NASA says a faulty memory chip was the cause of a problem that forced technicians to swap out an engine control computer on the first Space Launch System rocket late last year, but the issue is not a constraint for an upcoming SLS fueling test or launch later this spring.
The engine controller failed to reliably power up during testing in November, and managers ordered ground teams to swap out the computer inside the Vehicle Assembly Building at Kennedy Space Center in December.
Engineers took the problematic computer to an offsite location for testing. The investigation determined a faulty memory chip in the computer prevented it from starting up as designed, according to NASA.
The SLS engine controllers, made by Honeywell, is about the size of a dorm room refrigerator. The computers relay commands between the SLS flight computer and the core stage’s four Aerojet Rocketdyne RS-25 engines, regulating thrust and fuel mixture ratio while monitoring the engine’s health and status.
The replacement engine controller installed on Engine No. 4 in December is working well, officials said. And there’s no indication of faulty memory chips on the controllers on the other three engines, meaning there are no “related constraints” ahead of the rocket’s rollout to the launch pad next month for a fueling test, or the SLS test flight later this spring, NASA said.
“All four engine controllers performed as expected during power up, as part of the Artemis 1 core stage engineering tests,” NASA said in an update posted Feb. 18.
The memory chip blamed for the computer start-up glitch is only used during the power-up sequence, and doesn’t impact any of the controller’s functions once turned on, NASA said.
Ground teams at Kennedy Space Center are competing diagnostic testing and hardware closeouts on the Space Launch System and Orion spacecraft ahead of liftoff on the Artemis 1 mission, an unpiloted demonstration flight around the moon. The Artemis 1 mission, set to last at least three weeks, will place the Orion capsule in orbit around the moon for a shakedown cruise before four astronauts fly to the moon on the Artemis 2 mission in 2024.
The Orion spacecraft will return to Earth for a splashdown in the Pacific Ocean off the coast of California.
Other work ongoing inside the Vehicle Assembly Building includes testing of the flight termination system, which would be used to destroy the rocket if it veers off its pre-approved flight corridor. Technicians are also installing instrumentation on the Space Launch System’s two solid rocket boosters.
The two side-mounted boosters and four RS-25 core stage engines — all using recycled hardware from the space shuttle program — will generate 8.8 million pounds of thrust at liftoff, more than the Saturn 5 moon rocket from the Apollo program.
The 322-foot-tall (98-meter) rocket will roll out of High Bay 3 and emerge from the Vehicle Assembly Building next month on a journey to launch pad 39B for a wet dress rehearsal. The practice countdown will culminate in loading of cryogenic liquid hydrogen and liquid hydrogen into the Space Launch System before concluding at T-minus 10 seconds, just before engine ignition.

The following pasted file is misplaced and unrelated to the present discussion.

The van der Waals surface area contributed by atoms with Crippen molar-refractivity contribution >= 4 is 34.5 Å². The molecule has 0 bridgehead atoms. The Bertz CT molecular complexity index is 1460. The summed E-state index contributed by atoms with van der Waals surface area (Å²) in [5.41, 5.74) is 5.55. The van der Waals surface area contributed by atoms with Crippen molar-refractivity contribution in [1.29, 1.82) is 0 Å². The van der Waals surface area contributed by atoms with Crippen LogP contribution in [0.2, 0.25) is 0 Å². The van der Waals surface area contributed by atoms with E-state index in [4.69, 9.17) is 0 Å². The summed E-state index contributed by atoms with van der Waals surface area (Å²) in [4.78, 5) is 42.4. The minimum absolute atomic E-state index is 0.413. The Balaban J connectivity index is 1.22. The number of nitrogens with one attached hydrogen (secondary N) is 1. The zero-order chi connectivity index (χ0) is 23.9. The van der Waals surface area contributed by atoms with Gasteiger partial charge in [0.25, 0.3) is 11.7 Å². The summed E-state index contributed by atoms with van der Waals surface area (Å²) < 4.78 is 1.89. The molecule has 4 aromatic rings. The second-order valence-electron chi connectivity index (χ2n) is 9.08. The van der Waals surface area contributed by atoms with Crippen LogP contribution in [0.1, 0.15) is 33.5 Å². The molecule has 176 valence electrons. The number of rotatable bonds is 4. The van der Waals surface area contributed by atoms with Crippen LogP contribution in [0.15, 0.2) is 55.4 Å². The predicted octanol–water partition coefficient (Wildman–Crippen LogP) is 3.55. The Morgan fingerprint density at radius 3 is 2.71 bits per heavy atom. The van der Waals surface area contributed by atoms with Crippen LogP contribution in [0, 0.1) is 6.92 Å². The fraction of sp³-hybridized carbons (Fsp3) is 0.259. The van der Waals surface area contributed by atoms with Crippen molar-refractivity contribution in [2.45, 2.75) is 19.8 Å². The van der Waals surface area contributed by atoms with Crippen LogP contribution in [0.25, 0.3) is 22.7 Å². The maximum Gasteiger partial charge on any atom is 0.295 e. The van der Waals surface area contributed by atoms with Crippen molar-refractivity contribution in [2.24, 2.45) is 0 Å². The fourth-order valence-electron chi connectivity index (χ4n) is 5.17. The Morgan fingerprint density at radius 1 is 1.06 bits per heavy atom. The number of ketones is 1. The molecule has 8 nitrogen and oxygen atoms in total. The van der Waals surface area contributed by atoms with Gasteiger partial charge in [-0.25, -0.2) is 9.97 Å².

The rocket will return to the VAB for further inspections and closeouts, then will roll back to pad 39B about a week before the target launch date.
NASA has not announced a launch date for the mission, but the agency is expected to target launch opportunities in April or May. Officials gave up on launch periods February and March after the engine controller problem, and to allow additional time for testing and closeouts ahead of the wet dress rehearsal.
An official target launch date will be set after the wet dress rehearsal, according to NASA. Agency officials plan to update the media on SLS launch preparations in a briefing Thursday.
The SLS test flight is a milestone in a decade-long development that started in 2011, when Congress ordered NASA to design and build a gigantic rocket using technology left over from the agency’s retired fleet of space shuttles. At that time, NASA officials hoped to launch the first SLS test flight in 2017, but the mission is now running more than four years late.
The main near-term aim of the Artemis program is to land astronauts on the moon, including the first woman and person of color to explore the lunar surface. Humans haven’t visited the moon since the Apollo 17 mission in 1972. Eventually, NASA wants to establish outposts in lunar orbit and on the moon’s surface to pave the way for future expeditions to Mars.
The Space Launch System and Orion spacecraft are central to those plans, along with a commercial human-rated lander to ferry astronauts to and from the lunar surface. NASA last year selected SpaceX to develop and build the first Artemis moon lander, a vehicle based on the company’s huge privately-funded Starship rocket.
The space agency plans to select another lunar lander provider to ensure the Artemis program has at least two ships capable of transporting astronauts to and from the moon’s surface. The Orion spacecraft will link up with the lunar landers near the moon, eventually using a mini-space station called the Gateway to as a waypoint to link up with the moon ships.
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